LL temp[SZ][ARR_DEPTH+1];
const LL MOD = 998244353;
struct GF_Manager
{
int tC = 0;
stack<int> to_be_freed;
const static LL DEPTH = 23;
LL primitives[DEPTH+1];
LL primitives_inv[DEPTH+1];
LL two_inv[DEPTH+1];
LL mod_pow(LL base, LL exp)
{
if(exp==0) return 1;
if(exp&1) return (base*mod_pow(base,exp-1))%MOD;
else return mod_pow((base*base)%MOD, exp/2);
}
void set_up_primitives()
{
primitives[DEPTH] = 31;
primitives_inv[DEPTH] = mod_pow(primitives[DEPTH], MOD-2);
two_inv[DEPTH] = mod_pow(1<<DEPTH,MOD-2);
for(int n = DEPTH-1; n >= 0; n--)
primitives[n] = (primitives[n+1]*primitives[n+1])%MOD,
primitives_inv[n] = mod_pow(primitives[n],MOD-2),
two_inv[n] = mod_pow(1<<n,MOD-2);
}
GF_Manager(){ set_up_primitives(); }
void start_claiming(){ to_be_freed.push(0); }
LL* claim(){ ++to_be_freed.top(); assert(tC < SZ); return temp[tC++]; }
void end_claiming(){ tC -= to_be_freed.top(); to_be_freed.pop(); }
void clean(LL A[], int an, bool deep_cleaning=false)
{
if(deep_cleaning)
for(int i = 0; i < an; i++)
A[i] %= MOD;
for(int i = 0; i < an; i++)
if(A[i] < 0)
A[i] += MOD;
}
void NTT(LL A[], int n, LL t[],  bool is_inverse=false, int offset=0)
{
if(n==0)
return;
//Put the evens first, then the odds
for(int i = 0; i < (1<<(n-1)); i++)
{
t[i] = A[offset+2*i];
t[i+(1<<(n-1))] = A[offset+2*i+1];
}
for(int i = 0; i < (1<<n); i++)
A[offset+i] = t[i];

NTT(A,n-1,t,is_inverse,offset);
NTT(A,n-1,t,is_inverse,offset+(1<<(n-1)));

LL w1 = is_inverse ? primitives_inv[n] : primitives[n];
LL w = 1;
for(int i = 0; i < (1<<(n-1)); i++, w=(w*w1)%MOD)
{
t[i] = (A[offset+i]+w*A[offset+(1<<(n-1))+i])%MOD;
t[i+(1<<(n-1))] = (A[offset+i]-w*A[offset+(1<<(n-1))+i])%MOD;
}
for(int i = 0; i < (1<<n); i++)
A[offset+i] = t[i];
}
int add(LL A[], int an, LL B[], int bn, LL C[])
{
int cn = 0;
for(int i = 0; i < max(an,bn); i++)
{
C[i] = A[i]+B[i];
if(C[i] <= -MOD)
C[i] += MOD;
if(MOD <= C[i])
C[i] -= MOD;
if(C[i]!=0)
cn = i;
}
return cn;
}
int subtract(LL A[], int an, LL B[], int bn, LL C[])
{
int cn = 0;
for(int i = 0; i < max(an,bn); i++)
{
C[i] = A[i]-B[i];
if(C[i] <= -MOD)
C[i] += MOD;
if(MOD <= C[i])
C[i] -= MOD;
if(C[i]!=0)
cn = i;
}
return cn+1;
}
int scalar_mult(LL v, LL A[], int an, LL C[])
{
for(int i = 0; i < an; i++)
C[i] = (v*A[i])%MOD;
return v==0 ? 0 : an;
}
int mult(LL A[], int an, LL B[], int bn, LL C[])
{
start_claiming();
//make sure you've called setup primitives first
//note: an and bn refer to the *number of items in each array*, NOT the degree of the largest term
int n, degree = an+bn-1;
for(n=0; (1<<n) < degree; n++);

LL* tA = claim();
LL* tB = claim();
LL* t = claim();

copy(A,A+an,tA); fill(tA+an,tA+(1<<n),0);
copy(B,B+bn,tB); fill(tB+bn,tB+(1<<n),0);

NTT(tA,n,t);
NTT(tB,n,t);

for(int i = 0; i < (1<<n); i++)
tA[i] = (tA[i]*tB[i])%MOD;

NTT(tA,n,t,true);

scalar_mult(two_inv[n],tA,degree,C);

end_claiming();
return degree;
}
int reciprocal(LL F[], int fn, LL R[])
{
start_claiming();
LL* tR = claim();
LL* tempR = claim();

int n;
for(n=0; (1<<n) < fn; n++);

fill(tempR,tempR+(1<<n),0);
tempR[0] = mod_pow(F[0],MOD-2);
for(int i = 1; i <= n; i++)
{
mult(tempR,1<<i,F,1<<i,tR);
tR[0] -= 2;
scalar_mult(-1,tR,1<<i,tR);
mult(tempR,1<<i,tR,1<<i,tempR);
}

copy(tempR,tempR+fn,R);
end_claiming();
return n;
}
int quotient(LL F[], int fn, LL G[], int gn, LL Q[])
{
start_claiming();
LL* revF = claim();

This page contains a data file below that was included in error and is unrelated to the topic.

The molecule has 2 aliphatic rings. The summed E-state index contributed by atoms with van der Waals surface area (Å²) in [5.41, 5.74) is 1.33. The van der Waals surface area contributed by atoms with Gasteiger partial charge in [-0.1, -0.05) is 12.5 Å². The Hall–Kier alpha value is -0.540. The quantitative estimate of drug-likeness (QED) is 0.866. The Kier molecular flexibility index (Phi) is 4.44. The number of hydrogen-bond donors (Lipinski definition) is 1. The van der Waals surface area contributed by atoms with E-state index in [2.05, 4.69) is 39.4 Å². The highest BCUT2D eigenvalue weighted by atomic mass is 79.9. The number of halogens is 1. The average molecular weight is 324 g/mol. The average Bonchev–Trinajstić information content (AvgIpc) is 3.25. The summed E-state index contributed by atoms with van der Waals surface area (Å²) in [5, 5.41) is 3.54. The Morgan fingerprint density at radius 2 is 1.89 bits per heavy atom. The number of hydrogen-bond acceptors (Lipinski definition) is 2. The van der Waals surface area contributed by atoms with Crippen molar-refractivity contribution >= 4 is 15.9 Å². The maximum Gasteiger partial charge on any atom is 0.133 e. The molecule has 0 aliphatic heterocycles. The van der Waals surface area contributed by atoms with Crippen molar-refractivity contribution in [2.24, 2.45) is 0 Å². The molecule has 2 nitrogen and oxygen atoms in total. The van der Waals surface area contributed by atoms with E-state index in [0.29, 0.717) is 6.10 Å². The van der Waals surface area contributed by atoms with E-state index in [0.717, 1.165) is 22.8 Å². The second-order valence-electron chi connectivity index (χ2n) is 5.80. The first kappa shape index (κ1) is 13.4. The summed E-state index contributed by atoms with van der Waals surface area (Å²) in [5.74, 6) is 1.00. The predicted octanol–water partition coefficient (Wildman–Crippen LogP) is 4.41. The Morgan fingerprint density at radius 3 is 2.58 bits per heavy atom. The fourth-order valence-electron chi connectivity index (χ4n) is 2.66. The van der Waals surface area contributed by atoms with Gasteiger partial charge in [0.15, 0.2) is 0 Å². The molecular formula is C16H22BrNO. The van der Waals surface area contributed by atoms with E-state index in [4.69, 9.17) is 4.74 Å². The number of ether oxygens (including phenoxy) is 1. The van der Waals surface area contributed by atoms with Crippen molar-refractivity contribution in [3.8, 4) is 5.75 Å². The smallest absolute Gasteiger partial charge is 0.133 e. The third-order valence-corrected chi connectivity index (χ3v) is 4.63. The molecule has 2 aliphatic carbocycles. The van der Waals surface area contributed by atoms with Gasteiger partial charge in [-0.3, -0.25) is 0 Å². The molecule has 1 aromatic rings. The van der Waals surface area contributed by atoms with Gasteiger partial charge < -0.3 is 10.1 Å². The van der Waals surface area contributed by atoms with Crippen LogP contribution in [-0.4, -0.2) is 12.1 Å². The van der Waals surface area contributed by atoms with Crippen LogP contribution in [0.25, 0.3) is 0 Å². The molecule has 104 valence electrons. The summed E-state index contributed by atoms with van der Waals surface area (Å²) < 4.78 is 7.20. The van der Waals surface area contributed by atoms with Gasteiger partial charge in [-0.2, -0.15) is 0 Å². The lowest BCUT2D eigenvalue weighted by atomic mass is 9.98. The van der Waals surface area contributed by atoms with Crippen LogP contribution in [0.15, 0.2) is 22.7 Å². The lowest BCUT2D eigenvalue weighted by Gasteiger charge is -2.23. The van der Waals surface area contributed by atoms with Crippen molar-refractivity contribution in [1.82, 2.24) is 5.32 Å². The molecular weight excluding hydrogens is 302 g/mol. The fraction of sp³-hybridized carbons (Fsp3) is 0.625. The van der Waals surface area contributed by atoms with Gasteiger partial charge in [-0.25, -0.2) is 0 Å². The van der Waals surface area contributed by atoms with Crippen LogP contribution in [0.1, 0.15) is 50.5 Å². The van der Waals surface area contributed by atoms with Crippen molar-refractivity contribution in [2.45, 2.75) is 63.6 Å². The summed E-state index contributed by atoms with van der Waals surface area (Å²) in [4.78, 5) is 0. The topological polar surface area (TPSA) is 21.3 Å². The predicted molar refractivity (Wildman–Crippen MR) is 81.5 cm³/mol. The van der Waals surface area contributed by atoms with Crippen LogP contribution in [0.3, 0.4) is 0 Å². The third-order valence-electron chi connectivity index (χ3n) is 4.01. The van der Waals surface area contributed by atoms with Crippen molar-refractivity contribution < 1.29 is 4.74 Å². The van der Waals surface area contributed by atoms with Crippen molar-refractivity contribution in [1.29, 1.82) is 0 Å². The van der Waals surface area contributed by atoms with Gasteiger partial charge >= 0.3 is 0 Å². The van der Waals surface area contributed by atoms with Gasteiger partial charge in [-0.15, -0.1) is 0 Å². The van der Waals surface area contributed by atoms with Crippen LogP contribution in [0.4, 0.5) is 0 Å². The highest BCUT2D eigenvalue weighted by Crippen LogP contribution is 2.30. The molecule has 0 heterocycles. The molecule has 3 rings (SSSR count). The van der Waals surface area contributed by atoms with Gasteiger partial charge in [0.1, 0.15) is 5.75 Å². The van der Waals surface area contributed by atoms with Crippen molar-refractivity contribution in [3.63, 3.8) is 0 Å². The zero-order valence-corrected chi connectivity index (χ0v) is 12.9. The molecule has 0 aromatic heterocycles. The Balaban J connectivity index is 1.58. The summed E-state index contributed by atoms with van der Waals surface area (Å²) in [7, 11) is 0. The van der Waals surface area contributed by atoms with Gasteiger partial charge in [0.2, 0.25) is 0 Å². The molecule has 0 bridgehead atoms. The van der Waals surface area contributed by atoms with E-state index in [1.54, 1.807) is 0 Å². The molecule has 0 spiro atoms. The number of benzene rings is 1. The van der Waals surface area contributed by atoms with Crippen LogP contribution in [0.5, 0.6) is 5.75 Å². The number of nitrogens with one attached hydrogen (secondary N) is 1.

LL* revG = claim();
LL* tempQ = claim();

copy(F,F+fn,revF); reverse(revF,revF+fn);
copy(G,G+gn,revG); reverse(revG,revG+gn);
int qn = fn-gn+1;
reciprocal(revG,qn,revG);
mult(revF,qn,revG,qn,tempQ);
reverse(tempQ,tempQ+qn);

copy(tempQ,tempQ+qn,Q);
end_claiming();
return qn;
}
int mod(LL F[], int fn, LL G[], int gn, LL R[])
{
start_claiming();
LL* Q = claim();
LL* GQ = claim();
int qn = quotient(F,fn,G,gn,Q);
int gqn = mult(G,gn,Q,qn,GQ);
int rn = subtract(F,fn,GQ,gqn,R);

end_claiming();
return rn;
}
int derivative(LL F[], int fn, LL F_[])
{
for(LL i = 0; i < fn-1; i++)
F_[i] = ((i+1)*F[i+1])%MOD;
return fn-1;
}
LL horners(LL F[], int fn, LL xi)
{
LL ans = 0;
for(int i = fn-1; i >= 0; i--)
ans = (ans*xi+F[i])%MOD;
return ans;
}
};
GF_Manager gfManager;
LL split[DEPTH+1][2*(ARR_DEPTH)+1];
LL Fi[DEPTH+1][2*(ARR_DEPTH)+1];
int establish_binary_splitting(LL a[], int l, int r, int s=0, int offset=0)
{
if(l==r)
{
split[s][offset] = -a[l]; //x^0
split[s][offset+1] = 1; //x^1
return 2;
}
int m = (l+r)/2;
int sz = m-l+1;
int da = establish_binary_splitting(a,l,m,s+1,offset);
int db = establish_binary_splitting(a,m+1,r,s+1,offset+(sz<<1));
return gfManager.mult(split[s+1]+offset,da,split[s+1]+offset+(sz<<1),db,split[s]+offset);
}
void multipoint_eval(LL a[], int l, int r, LL F[], int fn, LL ans[], int s=0, int offset=0)
{
if(l==r)
{
ans[l] = gfManager.horners(F,fn,a[l]);
return;
}
int m = (l+r)/2;
int sz = m-l+1;
int da = gfManager.mod(F,fn,split[s+1]+offset,sz+1, Fi[s]+offset);
int db = gfManager.mod(F,fn,split[s+1]+offset+(sz<<1),r-m+1, Fi[s]+offset+(sz<<1));
multipoint_eval(a,l,m,Fi[s]+offset,da,ans,s+1,offset);
multipoint_eval(a,m+1,r,Fi[s]+offset+(sz<<1),db,ans,s+1,offset+(sz<<1));
}
LL mod_pow(LL base, LL exp)
{
if(exp==0) return 1;
if(exp&1) return (base*mod_pow(base,exp-1))%MOD;
else return mod_pow((base*base)%MOD, exp>>1);
}
const int N = 1e5;
LL a[N];
LL a_inv[N];
LL Q[N+1];
LL Q_[N];
LL K[N];
int main()
{
ios::sync_with_stdio(false);
cin.tie(0);
cout.tie(0);

LL m, n, queries; cin >> m >> n >> queries;
for(int i = 0; i < n; i++)
{
cin >> a[i];
a_inv[i] = mod_pow(a[i],MOD-2);
}
establish_binary_splitting(a_inv,0,n-1);
memset(Q,0,sizeof Q);
copy(split[0],split[0]+n+1,Q);

if(m <= N)
{
gfManager.reciprocal(Q,m,Q);